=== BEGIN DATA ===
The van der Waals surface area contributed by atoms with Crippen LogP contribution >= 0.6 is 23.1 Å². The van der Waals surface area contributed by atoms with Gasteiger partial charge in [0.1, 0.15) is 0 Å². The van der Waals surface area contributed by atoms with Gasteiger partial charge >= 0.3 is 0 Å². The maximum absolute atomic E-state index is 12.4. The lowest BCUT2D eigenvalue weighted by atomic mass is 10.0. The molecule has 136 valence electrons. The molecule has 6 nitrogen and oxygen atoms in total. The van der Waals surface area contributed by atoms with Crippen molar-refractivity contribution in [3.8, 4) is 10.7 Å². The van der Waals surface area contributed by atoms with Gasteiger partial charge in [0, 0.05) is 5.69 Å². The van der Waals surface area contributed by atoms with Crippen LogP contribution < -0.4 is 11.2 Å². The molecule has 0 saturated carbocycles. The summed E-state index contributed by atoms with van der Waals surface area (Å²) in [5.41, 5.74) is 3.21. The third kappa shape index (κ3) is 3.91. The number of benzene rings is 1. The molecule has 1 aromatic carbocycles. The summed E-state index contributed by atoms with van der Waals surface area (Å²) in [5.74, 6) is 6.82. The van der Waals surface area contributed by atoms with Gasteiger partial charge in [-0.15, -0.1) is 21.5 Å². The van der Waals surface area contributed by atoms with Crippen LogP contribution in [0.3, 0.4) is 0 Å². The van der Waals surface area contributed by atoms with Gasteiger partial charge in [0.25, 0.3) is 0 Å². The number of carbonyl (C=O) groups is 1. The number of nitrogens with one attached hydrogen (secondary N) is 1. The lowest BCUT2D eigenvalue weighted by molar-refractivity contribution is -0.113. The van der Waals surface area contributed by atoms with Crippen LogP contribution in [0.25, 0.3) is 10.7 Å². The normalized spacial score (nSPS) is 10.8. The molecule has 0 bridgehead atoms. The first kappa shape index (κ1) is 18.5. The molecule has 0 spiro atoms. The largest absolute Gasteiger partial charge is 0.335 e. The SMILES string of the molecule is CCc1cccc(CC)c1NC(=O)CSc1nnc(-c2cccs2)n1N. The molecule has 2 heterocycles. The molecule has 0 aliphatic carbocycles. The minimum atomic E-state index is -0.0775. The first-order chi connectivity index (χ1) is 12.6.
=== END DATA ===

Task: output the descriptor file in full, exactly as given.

The van der Waals surface area contributed by atoms with Crippen LogP contribution >= 0.6 is 23.1 Å². The van der Waals surface area contributed by atoms with Gasteiger partial charge in [0.1, 0.15) is 0 Å². The van der Waals surface area contributed by atoms with Gasteiger partial charge >= 0.3 is 0 Å². The maximum absolute atomic E-state index is 12.4. The lowest BCUT2D eigenvalue weighted by atomic mass is 10.0. The molecule has 136 valence electrons. The molecule has 6 nitrogen and oxygen atoms in total. The van der Waals surface area contributed by atoms with Crippen molar-refractivity contribution in [3.8, 4) is 10.7 Å². The van der Waals surface area contributed by atoms with Gasteiger partial charge in [0, 0.05) is 5.69 Å². The van der Waals surface area contributed by atoms with Crippen LogP contribution < -0.4 is 11.2 Å². The molecule has 0 saturated carbocycles. The summed E-state index contributed by atoms with van der Waals surface area (Å²) in [5.41, 5.74) is 3.21. The third kappa shape index (κ3) is 3.91. The number of benzene rings is 1. The molecule has 1 aromatic carbocycles. The summed E-state index contributed by atoms with van der Waals surface area (Å²) in [5.74, 6) is 6.82. The van der Waals surface area contributed by atoms with Gasteiger partial charge in [-0.15, -0.1) is 21.5 Å². The van der Waals surface area contributed by atoms with Crippen LogP contribution in [0.3, 0.4) is 0 Å². The van der Waals surface area contributed by atoms with Gasteiger partial charge in [0.25, 0.3) is 0 Å². The number of carbonyl (C=O) groups is 1. The number of nitrogens with one attached hydrogen (secondary N) is 1. The lowest BCUT2D eigenvalue weighted by molar-refractivity contribution is -0.113. The van der Waals surface area contributed by atoms with Crippen LogP contribution in [0.25, 0.3) is 10.7 Å². The normalized spacial score (nSPS) is 10.8. The molecule has 0 bridgehead atoms. The first kappa shape index (κ1) is 18.5. The molecule has 0 spiro atoms. The largest absolute Gasteiger partial charge is 0.335 e. The SMILES string of the molecule is CCc1cccc(CC)c1NC(=O)CSc1nnc(-c2cccs2)n1N. The molecule has 2 heterocycles. The molecule has 0 aliphatic carbocycles. The minimum atomic E-state index is -0.0775. The first-order chi connectivity index (χ1) is 12.6.